REVIEW: Zippy Push Kid

When you’re lording over the power of magnetics, you need to name yourself something with a little no-nonsense snap to it. Contemporary, a bit dangerous, even. It may not advertise his skills directly, yet Zippy Push Kid (80 MSP) fits the bill. It’s got layers. He’s sounds like a good guy already, not settling for the cheap or obvious like Magnet Man (sorry, Capcom). Too bad his gamesake doesn’t give him much time to attract an audience (you see what I did there, with ‘attract’? Clever, right?).

Zippy Push Kid - Screen

Human or Magnet, you make a  >_<  face, that’s gotta hurt.

Not that ‘attraction’ is the objective. Zippy may be a literal magnet, trying to escape from a cyborg test lab as magnets are wont to do, but he’s not trying to form any attachments (yeah, I’m doing it again) along the way. And I mean zero. Everything in the game, from movement to combat, is based on using his inherent abilities to do the complete opposite, to push or repel attackers and boost to perform jumps. Seems counterproductive for being a magnet, but I’ll bite.

The idea is implemented well, too, sort of like ‘being a jetpack’, with a meter that depletes and refills quickly, giving you just enough juice so that you won‘t go around zapping everything or zooming through with impunity. Most enemies can be pushed backwards or thrown into spike pits in this way, and you can always propel yourself upwards and bop them, Mario-style. The steering takes a little practice, but you’ll be getting around quite easily quite quickly.

Progress within the stages is periodically halted by gates, requiring you to ‘push’ various shapes towards keyholes. It’s not as precise or simple as grab & carry, though it’s an interesting use of your powers. Sadly, no upgrades or ideas are introduced beyond that, save for a ‘wall kick’ repel move that’s never utilized outside of one collectible situation, which changes your magnet shots from aqua blue to green for the duration of the stage for some inexplicable reason.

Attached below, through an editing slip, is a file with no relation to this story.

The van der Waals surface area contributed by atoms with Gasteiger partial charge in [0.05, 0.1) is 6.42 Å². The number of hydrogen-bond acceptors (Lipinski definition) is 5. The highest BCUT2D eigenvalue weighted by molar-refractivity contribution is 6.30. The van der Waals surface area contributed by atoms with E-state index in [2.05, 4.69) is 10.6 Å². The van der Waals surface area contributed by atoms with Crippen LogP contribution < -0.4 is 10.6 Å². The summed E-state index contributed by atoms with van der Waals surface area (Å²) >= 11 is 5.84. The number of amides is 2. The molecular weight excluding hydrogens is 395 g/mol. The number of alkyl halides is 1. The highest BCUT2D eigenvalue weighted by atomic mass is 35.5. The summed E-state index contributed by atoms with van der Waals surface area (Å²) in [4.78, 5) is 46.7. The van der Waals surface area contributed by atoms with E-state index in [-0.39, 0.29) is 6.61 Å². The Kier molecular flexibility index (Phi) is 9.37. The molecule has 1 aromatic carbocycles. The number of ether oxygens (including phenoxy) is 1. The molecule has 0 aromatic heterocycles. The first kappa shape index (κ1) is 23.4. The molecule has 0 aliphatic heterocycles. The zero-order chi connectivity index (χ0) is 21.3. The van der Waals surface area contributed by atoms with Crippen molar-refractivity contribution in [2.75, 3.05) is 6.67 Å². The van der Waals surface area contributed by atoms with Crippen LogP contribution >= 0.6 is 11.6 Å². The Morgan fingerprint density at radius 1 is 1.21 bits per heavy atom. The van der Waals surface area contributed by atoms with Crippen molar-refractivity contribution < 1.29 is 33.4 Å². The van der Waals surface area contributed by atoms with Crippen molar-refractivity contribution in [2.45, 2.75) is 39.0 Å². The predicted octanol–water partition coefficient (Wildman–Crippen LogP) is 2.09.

Zippy Push Kid - Screen2

‘Magnetic rays’ or pissing contest? You decide.

A few snags prevent the game from ever really taking off. Despite the occasional trouble in magnet-pushing myself around and over gaps, Zippy Push Kid is very low-impact platforming. The enemies and hazards are spread out, for the most part, with plenty of health refills in between. In fact, I had to go back into the game after completing it just to die and confirm that checkpoints do exist. And with five levels (including one apiece for a tutorial and end boss), all of which run under five minutes in length, the game is extremely short and pedestrian. There’s just not much going on. More should have been done with the mechanics / design to make better use of the magnetism (or anti-magnetism, as it were).

That doesn’t make Zippy Push Kid a bad game, just a shallow experience with nothing to cling to, that’s over before it’s done anything interesting. That genericy may play to the strengths of an era with short attention spans, but an even worse fate is not doing enough to stick in gamers’ minds. Cool name, though, bro.

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2 thoughts on “REVIEW: Zippy Push Kid”

  1. Hey Tim!

    Thanks for taking the time to review Zippy Push Kid! We’re flattered you took the time to play it, even finding one of the hidden palette swaps! The criticism you give is pretty fair, and on our next game we’re likely going to be looking into giving our games more breadth. Thanks again for playing Zippy!

    Cheers,

    FrostTree Games

    1. My pleasure, guys. Thank you for taking the criticism as constructive feedback 🙂 If you’re looking to publish on XBLIG again with the next game, keep the site in mind during development. I can run a preview or post a trailer, help get the word out ahead of time.

      Best of luck with ‘Zippy’.

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